A public lands wildfire rehabilitation specialist from Las Vegas is one of several experts the U.S. government has dispatched to help in the deadly fires that have burned vast areas of Australia and have killed 189 people.
Nora Caplette of the Bureau of Land Management's burned area emergency rehabilitation team was expected to have arrived Monday in Australia, said Chris Delaney, assistant fire management officer at the BLM's Las Vegas field office.
He said Caplette will assess burned areas to develop strategies for preventing soil erosion to reduce the risk of mudslides in the aftermath of the fires.
Caplette is a forester, he said. She is one of 29 experienced wild-land firefighters who Interior Secretary Ken Salazar is sending to Australia's fire-ravaged Victoria state.
Also, the U.S. Department of Agriculture sent 31 wild-land firefighters to assist at the request of the state of Victoria.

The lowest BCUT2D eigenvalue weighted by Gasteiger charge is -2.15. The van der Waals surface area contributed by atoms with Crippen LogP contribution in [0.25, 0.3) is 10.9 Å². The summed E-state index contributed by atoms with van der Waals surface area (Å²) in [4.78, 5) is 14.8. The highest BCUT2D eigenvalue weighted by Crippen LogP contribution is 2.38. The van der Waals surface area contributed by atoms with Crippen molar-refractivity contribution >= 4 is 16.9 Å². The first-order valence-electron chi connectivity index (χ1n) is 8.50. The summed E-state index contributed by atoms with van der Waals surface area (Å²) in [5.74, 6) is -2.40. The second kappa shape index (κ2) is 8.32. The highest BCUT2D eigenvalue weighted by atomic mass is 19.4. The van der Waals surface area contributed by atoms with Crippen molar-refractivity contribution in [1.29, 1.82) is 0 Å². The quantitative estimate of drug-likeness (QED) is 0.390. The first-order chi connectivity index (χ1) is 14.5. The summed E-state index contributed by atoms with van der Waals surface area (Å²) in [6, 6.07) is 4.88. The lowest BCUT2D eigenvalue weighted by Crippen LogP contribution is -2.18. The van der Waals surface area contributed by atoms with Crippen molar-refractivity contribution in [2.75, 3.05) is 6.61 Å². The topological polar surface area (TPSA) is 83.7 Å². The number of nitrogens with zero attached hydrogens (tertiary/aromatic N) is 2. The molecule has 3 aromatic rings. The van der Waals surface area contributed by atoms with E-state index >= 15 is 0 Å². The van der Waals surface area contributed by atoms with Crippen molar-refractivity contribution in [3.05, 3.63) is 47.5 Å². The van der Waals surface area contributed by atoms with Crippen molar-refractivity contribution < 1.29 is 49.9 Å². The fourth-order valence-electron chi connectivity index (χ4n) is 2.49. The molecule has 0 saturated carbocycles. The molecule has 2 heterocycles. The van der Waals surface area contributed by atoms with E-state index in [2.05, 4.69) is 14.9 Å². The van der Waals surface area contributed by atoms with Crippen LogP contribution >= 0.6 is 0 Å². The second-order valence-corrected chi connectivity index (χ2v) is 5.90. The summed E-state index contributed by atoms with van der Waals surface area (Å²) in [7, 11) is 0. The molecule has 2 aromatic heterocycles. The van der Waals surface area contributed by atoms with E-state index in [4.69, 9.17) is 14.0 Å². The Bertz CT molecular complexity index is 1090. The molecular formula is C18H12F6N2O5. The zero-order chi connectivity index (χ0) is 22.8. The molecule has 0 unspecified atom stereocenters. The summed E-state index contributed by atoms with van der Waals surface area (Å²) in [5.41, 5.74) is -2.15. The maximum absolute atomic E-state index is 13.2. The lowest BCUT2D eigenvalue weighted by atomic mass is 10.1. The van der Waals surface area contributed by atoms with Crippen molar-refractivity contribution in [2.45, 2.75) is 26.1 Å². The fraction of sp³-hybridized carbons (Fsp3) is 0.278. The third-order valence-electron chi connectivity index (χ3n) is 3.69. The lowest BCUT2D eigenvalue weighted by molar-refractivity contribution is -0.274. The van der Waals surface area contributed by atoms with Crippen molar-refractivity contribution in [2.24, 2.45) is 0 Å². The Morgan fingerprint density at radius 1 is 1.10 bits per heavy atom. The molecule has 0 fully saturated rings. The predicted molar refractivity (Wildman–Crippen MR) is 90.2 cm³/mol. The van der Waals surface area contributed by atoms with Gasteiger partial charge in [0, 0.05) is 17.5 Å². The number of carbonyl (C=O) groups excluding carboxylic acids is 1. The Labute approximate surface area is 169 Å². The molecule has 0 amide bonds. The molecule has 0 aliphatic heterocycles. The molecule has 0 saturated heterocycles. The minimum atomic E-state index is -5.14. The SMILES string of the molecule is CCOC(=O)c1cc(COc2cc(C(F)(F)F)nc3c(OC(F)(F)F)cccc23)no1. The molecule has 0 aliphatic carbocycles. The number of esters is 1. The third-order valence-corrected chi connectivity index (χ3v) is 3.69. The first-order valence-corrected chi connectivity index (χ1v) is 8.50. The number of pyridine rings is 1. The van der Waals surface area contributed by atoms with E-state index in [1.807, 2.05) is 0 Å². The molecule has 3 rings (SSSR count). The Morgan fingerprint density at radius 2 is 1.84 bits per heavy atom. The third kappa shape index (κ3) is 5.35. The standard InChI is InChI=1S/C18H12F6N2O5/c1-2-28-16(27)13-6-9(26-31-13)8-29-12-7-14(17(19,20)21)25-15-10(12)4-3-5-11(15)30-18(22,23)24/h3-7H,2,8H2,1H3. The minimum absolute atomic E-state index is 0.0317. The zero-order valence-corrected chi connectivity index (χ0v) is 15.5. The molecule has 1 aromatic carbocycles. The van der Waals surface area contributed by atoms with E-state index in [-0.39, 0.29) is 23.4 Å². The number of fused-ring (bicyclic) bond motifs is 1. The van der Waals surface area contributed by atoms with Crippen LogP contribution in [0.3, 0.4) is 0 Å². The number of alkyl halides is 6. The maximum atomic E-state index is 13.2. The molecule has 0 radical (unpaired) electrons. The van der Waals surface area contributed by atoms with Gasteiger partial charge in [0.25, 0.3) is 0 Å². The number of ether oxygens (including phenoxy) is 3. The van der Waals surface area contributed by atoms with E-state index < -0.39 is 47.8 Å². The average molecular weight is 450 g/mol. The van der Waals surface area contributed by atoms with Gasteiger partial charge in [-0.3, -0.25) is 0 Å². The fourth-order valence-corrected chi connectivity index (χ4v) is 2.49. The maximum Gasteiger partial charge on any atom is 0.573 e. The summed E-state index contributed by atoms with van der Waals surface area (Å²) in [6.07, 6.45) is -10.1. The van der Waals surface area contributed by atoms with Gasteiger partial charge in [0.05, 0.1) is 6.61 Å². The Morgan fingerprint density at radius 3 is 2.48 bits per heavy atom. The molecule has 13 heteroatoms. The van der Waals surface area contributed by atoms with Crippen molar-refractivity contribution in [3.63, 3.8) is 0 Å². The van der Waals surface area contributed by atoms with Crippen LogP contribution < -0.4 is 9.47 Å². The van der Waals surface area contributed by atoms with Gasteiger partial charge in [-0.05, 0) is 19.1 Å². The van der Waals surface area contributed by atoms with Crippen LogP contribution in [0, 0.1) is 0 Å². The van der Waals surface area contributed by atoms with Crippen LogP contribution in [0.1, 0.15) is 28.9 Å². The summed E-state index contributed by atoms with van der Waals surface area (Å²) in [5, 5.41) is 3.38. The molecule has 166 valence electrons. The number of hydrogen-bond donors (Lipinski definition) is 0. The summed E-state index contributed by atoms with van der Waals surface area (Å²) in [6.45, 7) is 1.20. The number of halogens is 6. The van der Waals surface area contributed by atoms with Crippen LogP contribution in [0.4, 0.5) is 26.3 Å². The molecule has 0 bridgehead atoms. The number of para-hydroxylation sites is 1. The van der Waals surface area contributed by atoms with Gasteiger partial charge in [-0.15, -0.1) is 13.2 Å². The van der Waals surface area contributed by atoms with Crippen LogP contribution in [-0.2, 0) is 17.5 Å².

The United States is filling the request with two 13-member burned area rehabilitation teams; a fire suppression crew of 20; three planning chiefs; four operations chiefs, three logistics chiefs; a public affairs officer and three liaison officers.
The Interior Department responders consist of 18 from the BLM, five from the National Park Service, three from the Bureau of Indian Affairs and three from the Fish and Wildlife Service.
Australia will reimburse the U.S. government for all expenses including salaries, according to a statement Friday from Salazar.
"Australia is experiencing an unprecedented wildfire season due to record high temperatures, drought, high wind and low humidity," Salazar said.
"We are dispatching this help in response to an official request under our mutual assistance agreement with Australia. They have helped us many times to battle wildfires in the West and we are eager to demonstrate our gratitude and assist them at this critical time."
Contact reporter Keith Rogers at firstname.lastname@example.org or 702-383-0308.